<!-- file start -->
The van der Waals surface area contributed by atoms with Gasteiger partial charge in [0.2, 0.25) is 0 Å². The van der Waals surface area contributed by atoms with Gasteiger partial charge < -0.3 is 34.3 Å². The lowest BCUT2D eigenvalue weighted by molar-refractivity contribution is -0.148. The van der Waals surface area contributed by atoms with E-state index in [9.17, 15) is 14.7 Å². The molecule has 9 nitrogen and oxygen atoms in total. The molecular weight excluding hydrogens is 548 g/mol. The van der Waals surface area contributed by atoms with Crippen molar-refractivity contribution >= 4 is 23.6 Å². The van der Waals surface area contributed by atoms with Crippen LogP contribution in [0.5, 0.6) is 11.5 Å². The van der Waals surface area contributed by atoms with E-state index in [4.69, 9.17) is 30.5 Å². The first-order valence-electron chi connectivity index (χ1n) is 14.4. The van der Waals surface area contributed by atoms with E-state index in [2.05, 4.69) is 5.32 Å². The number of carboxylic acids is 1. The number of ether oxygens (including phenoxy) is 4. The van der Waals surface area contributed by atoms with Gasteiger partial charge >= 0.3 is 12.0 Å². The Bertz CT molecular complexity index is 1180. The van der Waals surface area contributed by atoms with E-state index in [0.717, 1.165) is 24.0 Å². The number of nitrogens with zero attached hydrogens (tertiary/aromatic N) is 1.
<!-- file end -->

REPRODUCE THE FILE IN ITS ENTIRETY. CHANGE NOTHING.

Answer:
The van der Waals surface area contributed by atoms with Gasteiger partial charge in [0.2, 0.25) is 0 Å². The van der Waals surface area contributed by atoms with Gasteiger partial charge < -0.3 is 34.3 Å². The lowest BCUT2D eigenvalue weighted by molar-refractivity contribution is -0.148. The van der Waals surface area contributed by atoms with E-state index in [9.17, 15) is 14.7 Å². The molecule has 9 nitrogen and oxygen atoms in total. The molecular weight excluding hydrogens is 548 g/mol. The van der Waals surface area contributed by atoms with Crippen molar-refractivity contribution >= 4 is 23.6 Å². The van der Waals surface area contributed by atoms with Crippen LogP contribution in [0.5, 0.6) is 11.5 Å². The van der Waals surface area contributed by atoms with E-state index in [4.69, 9.17) is 30.5 Å². The first-order valence-electron chi connectivity index (χ1n) is 14.4. The van der Waals surface area contributed by atoms with E-state index in [2.05, 4.69) is 5.32 Å². The number of carboxylic acids is 1. The number of ether oxygens (including phenoxy) is 4. The van der Waals surface area contributed by atoms with Gasteiger partial charge >= 0.3 is 12.0 Å². The Bertz CT molecular complexity index is 1180. The van der Waals surface area contributed by atoms with E-state index in [0.717, 1.165) is 24.0 Å². The number of nitrogens with zero attached hydrogens (tertiary/aromatic N) is 1.